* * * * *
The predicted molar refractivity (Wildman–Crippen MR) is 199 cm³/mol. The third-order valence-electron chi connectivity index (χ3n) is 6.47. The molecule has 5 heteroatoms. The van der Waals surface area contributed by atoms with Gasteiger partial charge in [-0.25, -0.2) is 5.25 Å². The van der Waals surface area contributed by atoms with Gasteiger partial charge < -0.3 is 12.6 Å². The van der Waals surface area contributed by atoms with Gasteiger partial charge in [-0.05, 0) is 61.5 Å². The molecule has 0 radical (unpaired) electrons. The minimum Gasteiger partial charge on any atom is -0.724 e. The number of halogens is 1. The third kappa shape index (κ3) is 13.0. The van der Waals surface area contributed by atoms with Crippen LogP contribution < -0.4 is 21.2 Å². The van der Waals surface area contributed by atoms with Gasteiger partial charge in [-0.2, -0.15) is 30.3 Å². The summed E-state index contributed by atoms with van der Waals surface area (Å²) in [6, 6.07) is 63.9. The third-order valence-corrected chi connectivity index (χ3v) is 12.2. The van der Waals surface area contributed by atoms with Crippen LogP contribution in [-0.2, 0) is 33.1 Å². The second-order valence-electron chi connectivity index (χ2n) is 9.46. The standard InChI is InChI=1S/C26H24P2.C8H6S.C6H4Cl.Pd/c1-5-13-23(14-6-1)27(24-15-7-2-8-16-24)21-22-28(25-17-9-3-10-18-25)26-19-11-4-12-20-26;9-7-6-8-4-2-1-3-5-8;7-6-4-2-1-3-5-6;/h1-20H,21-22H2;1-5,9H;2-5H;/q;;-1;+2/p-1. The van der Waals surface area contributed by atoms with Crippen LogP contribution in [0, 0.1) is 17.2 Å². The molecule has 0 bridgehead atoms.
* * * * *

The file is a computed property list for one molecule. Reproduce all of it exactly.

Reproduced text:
The predicted molar refractivity (Wildman–Crippen MR) is 199 cm³/mol. The third-order valence-electron chi connectivity index (χ3n) is 6.47. The molecule has 5 heteroatoms. The van der Waals surface area contributed by atoms with Gasteiger partial charge in [-0.25, -0.2) is 5.25 Å². The van der Waals surface area contributed by atoms with Gasteiger partial charge < -0.3 is 12.6 Å². The van der Waals surface area contributed by atoms with Gasteiger partial charge in [-0.05, 0) is 61.5 Å². The molecule has 0 radical (unpaired) electrons. The minimum Gasteiger partial charge on any atom is -0.724 e. The number of halogens is 1. The third kappa shape index (κ3) is 13.0. The van der Waals surface area contributed by atoms with Crippen LogP contribution < -0.4 is 21.2 Å². The van der Waals surface area contributed by atoms with Gasteiger partial charge in [-0.2, -0.15) is 30.3 Å². The summed E-state index contributed by atoms with van der Waals surface area (Å²) in [6, 6.07) is 63.9. The third-order valence-corrected chi connectivity index (χ3v) is 12.2. The van der Waals surface area contributed by atoms with Crippen LogP contribution in [-0.2, 0) is 33.1 Å². The second-order valence-electron chi connectivity index (χ2n) is 9.46. The standard InChI is InChI=1S/C26H24P2.C8H6S.C6H4Cl.Pd/c1-5-13-23(14-6-1)27(24-15-7-2-8-16-24)21-22-28(25-17-9-3-10-18-25)26-19-11-4-12-20-26;9-7-6-8-4-2-1-3-5-8;7-6-4-2-1-3-5-6;/h1-20H,21-22H2;1-5,9H;2-5H;/q;;-1;+2/p-1. The van der Waals surface area contributed by atoms with Crippen LogP contribution in [0, 0.1) is 17.2 Å². The molecule has 0 bridgehead atoms.